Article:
Go to main content

Elvis Tops Love Song' Poll

August 02, 2008 | Other
Elvis Presley's Can't Help Falling In Love is the favourite love song. The lyrics to Elvis Presley's song Can't Help Falling In Love best sum up the feelings of lovers, a survey has revealed. The devotional words to the song, which featured in Presley's 1961 film Blue Hawaii, describe the mood of love better than any other, according to respondents.

Another film theme, Whitney Houston's I Will Always Love You, which featured in The Bodyguard, came second in the list of lyrics for infatuated lovers.

For those not so fortunate, Everybody Hurts by REM is the most comforting song in moments of depression, the research found. Simon and Garfunkel's Bridge Over Troubled Water was ranked as almost as popular with those feeling low.

Celebration by Kool and the Gang is the ultimate song for a party mood, according to respondents, while driving is apparently best soundtracked by Bat Out Of Hell by Meat Loaf.

Life imitates art when it comes to weddings, according to the survey, with Love Is All Around by Wet Wet Wet, which featured in the Hugh Grant film Four Weddings And A Funeral, ranked the top song for nuptials.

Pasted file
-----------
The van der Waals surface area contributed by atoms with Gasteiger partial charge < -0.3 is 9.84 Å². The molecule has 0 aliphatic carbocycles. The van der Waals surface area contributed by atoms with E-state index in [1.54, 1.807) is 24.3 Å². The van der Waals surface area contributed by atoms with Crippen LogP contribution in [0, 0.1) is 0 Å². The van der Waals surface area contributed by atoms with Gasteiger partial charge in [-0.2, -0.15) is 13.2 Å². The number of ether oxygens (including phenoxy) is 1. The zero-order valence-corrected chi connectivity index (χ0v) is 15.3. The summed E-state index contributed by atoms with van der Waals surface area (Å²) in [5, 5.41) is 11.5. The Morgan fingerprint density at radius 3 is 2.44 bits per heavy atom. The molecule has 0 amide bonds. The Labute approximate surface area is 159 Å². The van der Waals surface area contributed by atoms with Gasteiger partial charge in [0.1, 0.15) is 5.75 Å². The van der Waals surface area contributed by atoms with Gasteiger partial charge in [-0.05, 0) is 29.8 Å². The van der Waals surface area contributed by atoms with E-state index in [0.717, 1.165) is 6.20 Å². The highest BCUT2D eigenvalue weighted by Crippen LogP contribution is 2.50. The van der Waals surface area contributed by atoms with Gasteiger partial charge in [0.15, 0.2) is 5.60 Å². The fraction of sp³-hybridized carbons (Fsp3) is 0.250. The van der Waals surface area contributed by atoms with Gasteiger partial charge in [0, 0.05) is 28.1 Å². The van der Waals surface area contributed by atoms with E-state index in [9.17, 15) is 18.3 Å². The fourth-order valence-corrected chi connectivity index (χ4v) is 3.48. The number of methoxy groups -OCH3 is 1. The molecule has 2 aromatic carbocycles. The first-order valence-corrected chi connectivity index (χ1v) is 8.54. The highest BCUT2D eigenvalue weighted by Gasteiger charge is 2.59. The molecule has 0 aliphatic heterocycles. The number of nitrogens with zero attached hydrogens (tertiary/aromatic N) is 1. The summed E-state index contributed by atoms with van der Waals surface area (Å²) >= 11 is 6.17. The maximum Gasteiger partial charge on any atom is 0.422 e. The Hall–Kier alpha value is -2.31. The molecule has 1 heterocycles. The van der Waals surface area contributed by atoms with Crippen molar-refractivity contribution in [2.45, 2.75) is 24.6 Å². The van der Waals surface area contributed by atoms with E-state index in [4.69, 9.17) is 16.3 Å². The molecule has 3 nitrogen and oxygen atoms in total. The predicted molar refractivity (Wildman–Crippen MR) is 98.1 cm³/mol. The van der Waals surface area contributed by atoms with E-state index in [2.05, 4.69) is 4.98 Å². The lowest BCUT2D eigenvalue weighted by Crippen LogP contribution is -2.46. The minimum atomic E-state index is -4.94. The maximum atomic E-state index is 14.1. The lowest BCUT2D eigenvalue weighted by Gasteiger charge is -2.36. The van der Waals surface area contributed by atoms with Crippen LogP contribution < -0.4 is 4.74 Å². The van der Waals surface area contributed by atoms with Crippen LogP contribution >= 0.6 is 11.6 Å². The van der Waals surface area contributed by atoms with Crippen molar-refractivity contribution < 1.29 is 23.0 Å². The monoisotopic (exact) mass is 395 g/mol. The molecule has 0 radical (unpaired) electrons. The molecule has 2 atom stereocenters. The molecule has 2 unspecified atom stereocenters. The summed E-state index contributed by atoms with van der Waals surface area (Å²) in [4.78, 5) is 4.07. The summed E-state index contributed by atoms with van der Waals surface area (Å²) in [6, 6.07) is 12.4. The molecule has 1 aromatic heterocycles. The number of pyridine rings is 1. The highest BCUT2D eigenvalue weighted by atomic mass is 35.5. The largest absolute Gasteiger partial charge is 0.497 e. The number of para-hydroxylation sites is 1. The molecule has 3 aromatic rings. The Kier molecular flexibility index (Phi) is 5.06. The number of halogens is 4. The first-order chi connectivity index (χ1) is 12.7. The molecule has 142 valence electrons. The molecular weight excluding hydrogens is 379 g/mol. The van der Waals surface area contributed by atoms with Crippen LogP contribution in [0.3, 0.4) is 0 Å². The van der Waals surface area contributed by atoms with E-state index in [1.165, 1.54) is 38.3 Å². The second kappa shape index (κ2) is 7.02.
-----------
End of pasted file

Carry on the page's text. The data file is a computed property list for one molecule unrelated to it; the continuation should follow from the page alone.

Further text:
Sarah Brightman and Andrea Bocelli's Time To Say Goodbye is the song that most consoles those who have suffered a bereavement, according to the survey. Meanwhile those needing a burst of motivation most frequently turn to Don't Stop Me Now by Queen.

The research, which was carried out by the National Year of Reading campaign, saw 4,000 people between 18 and 65 surveyed on the importance of song lyrics to their lives. It found that 9 in 10 said that knowing the words of a song helped them to gain a better appreciation of it.

More than half said lyrics could change their moods and recall memories. But half said they find lyrics harder to find because of the decline in sales of traditional music media such as CDs and LPs, which often had the songwords printed on their sleeves.

Honor Wilson Fletcher, the director of the National Year of Reading, said: "What surprised us in this survey was how it goes across all the generations. It didn't matter if you were 18 or 65, the emotional importance of lyrics was completely consistent."